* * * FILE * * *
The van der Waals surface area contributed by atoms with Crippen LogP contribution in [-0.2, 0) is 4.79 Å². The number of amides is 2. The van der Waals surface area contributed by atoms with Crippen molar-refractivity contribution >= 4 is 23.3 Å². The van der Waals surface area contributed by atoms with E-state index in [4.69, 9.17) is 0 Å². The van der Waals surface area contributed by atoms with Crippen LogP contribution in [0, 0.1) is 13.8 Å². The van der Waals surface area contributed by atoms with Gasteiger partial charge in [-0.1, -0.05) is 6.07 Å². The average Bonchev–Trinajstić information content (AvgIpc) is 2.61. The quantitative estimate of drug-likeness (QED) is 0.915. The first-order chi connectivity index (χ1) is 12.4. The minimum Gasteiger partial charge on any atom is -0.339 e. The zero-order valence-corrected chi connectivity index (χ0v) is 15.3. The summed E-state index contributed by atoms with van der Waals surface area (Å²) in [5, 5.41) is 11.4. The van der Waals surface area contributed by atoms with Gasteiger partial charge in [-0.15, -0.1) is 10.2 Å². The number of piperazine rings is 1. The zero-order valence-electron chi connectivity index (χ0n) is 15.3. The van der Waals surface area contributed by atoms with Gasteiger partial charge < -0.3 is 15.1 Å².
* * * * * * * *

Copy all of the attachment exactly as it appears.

The van der Waals surface area contributed by atoms with Crippen LogP contribution in [-0.2, 0) is 4.79 Å². The number of amides is 2. The van der Waals surface area contributed by atoms with Crippen molar-refractivity contribution >= 4 is 23.3 Å². The van der Waals surface area contributed by atoms with E-state index in [4.69, 9.17) is 0 Å². The van der Waals surface area contributed by atoms with Crippen LogP contribution in [0, 0.1) is 13.8 Å². The van der Waals surface area contributed by atoms with Gasteiger partial charge in [-0.1, -0.05) is 6.07 Å². The average Bonchev–Trinajstić information content (AvgIpc) is 2.61. The quantitative estimate of drug-likeness (QED) is 0.915. The first-order chi connectivity index (χ1) is 12.4. The minimum Gasteiger partial charge on any atom is -0.339 e. The zero-order valence-corrected chi connectivity index (χ0v) is 15.3. The summed E-state index contributed by atoms with van der Waals surface area (Å²) in [5, 5.41) is 11.4. The van der Waals surface area contributed by atoms with Gasteiger partial charge in [-0.15, -0.1) is 10.2 Å². The number of piperazine rings is 1. The zero-order valence-electron chi connectivity index (χ0n) is 15.3. The van der Waals surface area contributed by atoms with Gasteiger partial charge < -0.3 is 15.1 Å².